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Pope, HG Jr., Ionescu-Pioggia, M, and Pope, KW. 
“Drug use and life style among college undergraduates: a 30-year longitudinal study”. 
American Journal of Psychiatry. 2001;158(9):1519-1521.
OBJECTIVE: The authors examined trends in the prevalence of substance use and its relationship to attributes of life style among college students over a 30-year period.

METHODS: They distributed anonymous questionnaires to 796 seniors at a large New England college in 1999, using methods essentially identical to those of their previous studies at the same college in 1969, 1978, and 1989.

RESULTS: Most forms of drug use rose to a peak in 1978 then fell over the next 21 years, except for use of 3,4-methylenedioxymethamphetamine ('ecstasy'). On several variables, college substance users differed more sharply from nonusers in 1999 than in previous decades. CONCLUSIONS: Although the study was limited to students at a single institution, its findings suggest that college drug use is generally declining and that users have increasingly diverged from nonusers in their values and life style.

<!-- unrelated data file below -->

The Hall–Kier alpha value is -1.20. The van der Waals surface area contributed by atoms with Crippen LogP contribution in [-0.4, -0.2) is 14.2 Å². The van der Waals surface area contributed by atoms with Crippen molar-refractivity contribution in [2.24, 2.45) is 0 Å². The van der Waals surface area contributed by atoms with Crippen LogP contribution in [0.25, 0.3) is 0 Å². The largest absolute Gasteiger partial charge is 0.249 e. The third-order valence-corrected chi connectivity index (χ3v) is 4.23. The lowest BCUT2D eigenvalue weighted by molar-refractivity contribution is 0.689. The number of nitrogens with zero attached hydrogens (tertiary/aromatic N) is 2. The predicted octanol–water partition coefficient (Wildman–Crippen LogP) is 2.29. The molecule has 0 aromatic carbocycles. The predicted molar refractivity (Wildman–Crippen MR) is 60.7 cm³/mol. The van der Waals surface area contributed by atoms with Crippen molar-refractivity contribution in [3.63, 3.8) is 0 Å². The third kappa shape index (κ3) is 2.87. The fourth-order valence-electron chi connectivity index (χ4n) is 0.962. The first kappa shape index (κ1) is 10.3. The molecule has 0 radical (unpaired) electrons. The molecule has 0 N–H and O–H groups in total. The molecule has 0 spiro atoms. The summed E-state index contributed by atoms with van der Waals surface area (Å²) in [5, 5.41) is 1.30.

Ilsa's Summary

In 1999, 10.1% (approximately 80) of 796 seniors attending a large New England college reported taking ecstasy at least once in their lives. Reported lifetime use of ecstasy had increased from lifetime use reported in 1989, when 4.1% of 369 undergraduates (approximately 15) reported using ecstasy. Overall, drug use on this campus peaked in 1978 and has since declined, while alcohol consumption has remained stable over all times sampled (1969, 1978, 1989 and 1999). In 1999, undergraduates who used drugs were more likely to be sexually active and to have visited a psychiatrist, whereas undergraduates who used drugs and those who did not were less distinguishable from each other in previous years.

[Erowid Note: This article fails to mention two important pieces of information. The drug using students scored better than the non drug using students on grades (about 10% better) and all the 'large New England College' studied was Harvard.]
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